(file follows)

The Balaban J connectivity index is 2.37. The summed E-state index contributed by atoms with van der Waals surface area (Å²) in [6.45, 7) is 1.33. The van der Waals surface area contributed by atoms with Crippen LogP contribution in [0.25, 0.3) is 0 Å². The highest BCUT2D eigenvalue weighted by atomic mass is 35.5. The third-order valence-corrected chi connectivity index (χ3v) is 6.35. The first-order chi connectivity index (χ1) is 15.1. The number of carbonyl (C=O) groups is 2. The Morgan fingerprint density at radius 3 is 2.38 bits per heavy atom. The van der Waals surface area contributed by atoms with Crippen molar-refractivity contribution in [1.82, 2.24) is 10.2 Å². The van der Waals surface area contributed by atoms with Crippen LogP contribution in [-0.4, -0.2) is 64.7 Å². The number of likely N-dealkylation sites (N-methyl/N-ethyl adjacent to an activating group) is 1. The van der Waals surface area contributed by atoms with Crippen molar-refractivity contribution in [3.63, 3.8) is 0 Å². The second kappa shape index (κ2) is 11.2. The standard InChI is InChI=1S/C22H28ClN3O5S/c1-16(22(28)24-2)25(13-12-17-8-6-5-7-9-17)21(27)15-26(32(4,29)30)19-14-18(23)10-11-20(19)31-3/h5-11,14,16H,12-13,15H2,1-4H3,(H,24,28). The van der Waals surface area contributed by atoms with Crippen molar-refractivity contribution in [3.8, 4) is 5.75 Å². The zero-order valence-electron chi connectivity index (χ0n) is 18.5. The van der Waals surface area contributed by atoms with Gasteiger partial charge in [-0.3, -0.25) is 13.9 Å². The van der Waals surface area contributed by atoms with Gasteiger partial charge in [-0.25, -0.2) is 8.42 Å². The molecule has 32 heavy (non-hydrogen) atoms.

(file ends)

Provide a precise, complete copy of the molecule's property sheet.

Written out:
The Balaban J connectivity index is 2.37. The summed E-state index contributed by atoms with van der Waals surface area (Å²) in [6.45, 7) is 1.33. The van der Waals surface area contributed by atoms with Crippen LogP contribution in [0.25, 0.3) is 0 Å². The highest BCUT2D eigenvalue weighted by atomic mass is 35.5. The third-order valence-corrected chi connectivity index (χ3v) is 6.35. The first-order chi connectivity index (χ1) is 15.1. The number of carbonyl (C=O) groups is 2. The Morgan fingerprint density at radius 3 is 2.38 bits per heavy atom. The van der Waals surface area contributed by atoms with Crippen molar-refractivity contribution in [1.82, 2.24) is 10.2 Å². The van der Waals surface area contributed by atoms with Crippen LogP contribution in [-0.4, -0.2) is 64.7 Å². The number of likely N-dealkylation sites (N-methyl/N-ethyl adjacent to an activating group) is 1. The van der Waals surface area contributed by atoms with Crippen molar-refractivity contribution in [3.63, 3.8) is 0 Å². The second kappa shape index (κ2) is 11.2. The standard InChI is InChI=1S/C22H28ClN3O5S/c1-16(22(28)24-2)25(13-12-17-8-6-5-7-9-17)21(27)15-26(32(4,29)30)19-14-18(23)10-11-20(19)31-3/h5-11,14,16H,12-13,15H2,1-4H3,(H,24,28). The van der Waals surface area contributed by atoms with Crippen molar-refractivity contribution in [3.8, 4) is 5.75 Å². The zero-order valence-electron chi connectivity index (χ0n) is 18.5. The van der Waals surface area contributed by atoms with Gasteiger partial charge in [-0.3, -0.25) is 13.9 Å². The van der Waals surface area contributed by atoms with Gasteiger partial charge in [-0.25, -0.2) is 8.42 Å². The molecule has 32 heavy (non-hydrogen) atoms.